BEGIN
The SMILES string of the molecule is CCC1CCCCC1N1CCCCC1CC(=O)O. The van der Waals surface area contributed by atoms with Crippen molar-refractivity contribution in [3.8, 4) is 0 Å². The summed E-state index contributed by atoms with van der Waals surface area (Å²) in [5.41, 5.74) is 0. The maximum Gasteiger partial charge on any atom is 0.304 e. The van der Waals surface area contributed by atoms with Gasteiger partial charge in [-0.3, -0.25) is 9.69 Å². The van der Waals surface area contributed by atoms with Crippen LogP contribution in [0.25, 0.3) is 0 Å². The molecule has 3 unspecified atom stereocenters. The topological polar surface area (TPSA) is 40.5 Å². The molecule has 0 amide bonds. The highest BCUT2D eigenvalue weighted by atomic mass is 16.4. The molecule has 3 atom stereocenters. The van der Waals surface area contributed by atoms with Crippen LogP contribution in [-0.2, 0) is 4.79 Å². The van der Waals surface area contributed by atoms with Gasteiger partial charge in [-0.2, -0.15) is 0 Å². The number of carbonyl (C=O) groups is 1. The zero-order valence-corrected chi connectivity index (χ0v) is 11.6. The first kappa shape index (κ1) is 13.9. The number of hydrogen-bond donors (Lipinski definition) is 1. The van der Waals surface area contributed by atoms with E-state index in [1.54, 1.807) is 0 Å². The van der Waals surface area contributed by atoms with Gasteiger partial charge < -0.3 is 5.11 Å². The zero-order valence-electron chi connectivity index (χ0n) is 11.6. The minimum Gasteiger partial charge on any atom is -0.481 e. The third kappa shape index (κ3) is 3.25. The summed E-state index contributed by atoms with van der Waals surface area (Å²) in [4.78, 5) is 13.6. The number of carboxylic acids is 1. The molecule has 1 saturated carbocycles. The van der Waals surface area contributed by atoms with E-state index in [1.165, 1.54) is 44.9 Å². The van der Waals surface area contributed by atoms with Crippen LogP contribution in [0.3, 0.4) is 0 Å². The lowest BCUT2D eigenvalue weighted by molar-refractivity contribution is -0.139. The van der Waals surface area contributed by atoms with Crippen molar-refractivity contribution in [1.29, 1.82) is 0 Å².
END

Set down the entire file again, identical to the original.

The SMILES string of the molecule is CCC1CCCCC1N1CCCCC1CC(=O)O. The van der Waals surface area contributed by atoms with Crippen molar-refractivity contribution in [3.8, 4) is 0 Å². The summed E-state index contributed by atoms with van der Waals surface area (Å²) in [5.41, 5.74) is 0. The maximum Gasteiger partial charge on any atom is 0.304 e. The van der Waals surface area contributed by atoms with Gasteiger partial charge in [-0.3, -0.25) is 9.69 Å². The van der Waals surface area contributed by atoms with Crippen LogP contribution in [0.25, 0.3) is 0 Å². The molecule has 3 unspecified atom stereocenters. The topological polar surface area (TPSA) is 40.5 Å². The molecule has 0 amide bonds. The highest BCUT2D eigenvalue weighted by atomic mass is 16.4. The molecule has 3 atom stereocenters. The van der Waals surface area contributed by atoms with Crippen LogP contribution in [-0.2, 0) is 4.79 Å². The van der Waals surface area contributed by atoms with Gasteiger partial charge in [-0.2, -0.15) is 0 Å². The number of carbonyl (C=O) groups is 1. The zero-order valence-corrected chi connectivity index (χ0v) is 11.6. The first kappa shape index (κ1) is 13.9. The number of hydrogen-bond donors (Lipinski definition) is 1. The van der Waals surface area contributed by atoms with E-state index in [1.54, 1.807) is 0 Å². The van der Waals surface area contributed by atoms with Gasteiger partial charge < -0.3 is 5.11 Å². The zero-order valence-electron chi connectivity index (χ0n) is 11.6. The minimum Gasteiger partial charge on any atom is -0.481 e. The third kappa shape index (κ3) is 3.25. The summed E-state index contributed by atoms with van der Waals surface area (Å²) in [4.78, 5) is 13.6. The number of carboxylic acids is 1. The molecule has 1 saturated carbocycles. The van der Waals surface area contributed by atoms with E-state index in [1.165, 1.54) is 44.9 Å². The van der Waals surface area contributed by atoms with Crippen LogP contribution in [0.3, 0.4) is 0 Å². The lowest BCUT2D eigenvalue weighted by molar-refractivity contribution is -0.139. The van der Waals surface area contributed by atoms with Crippen molar-refractivity contribution in [1.29, 1.82) is 0 Å².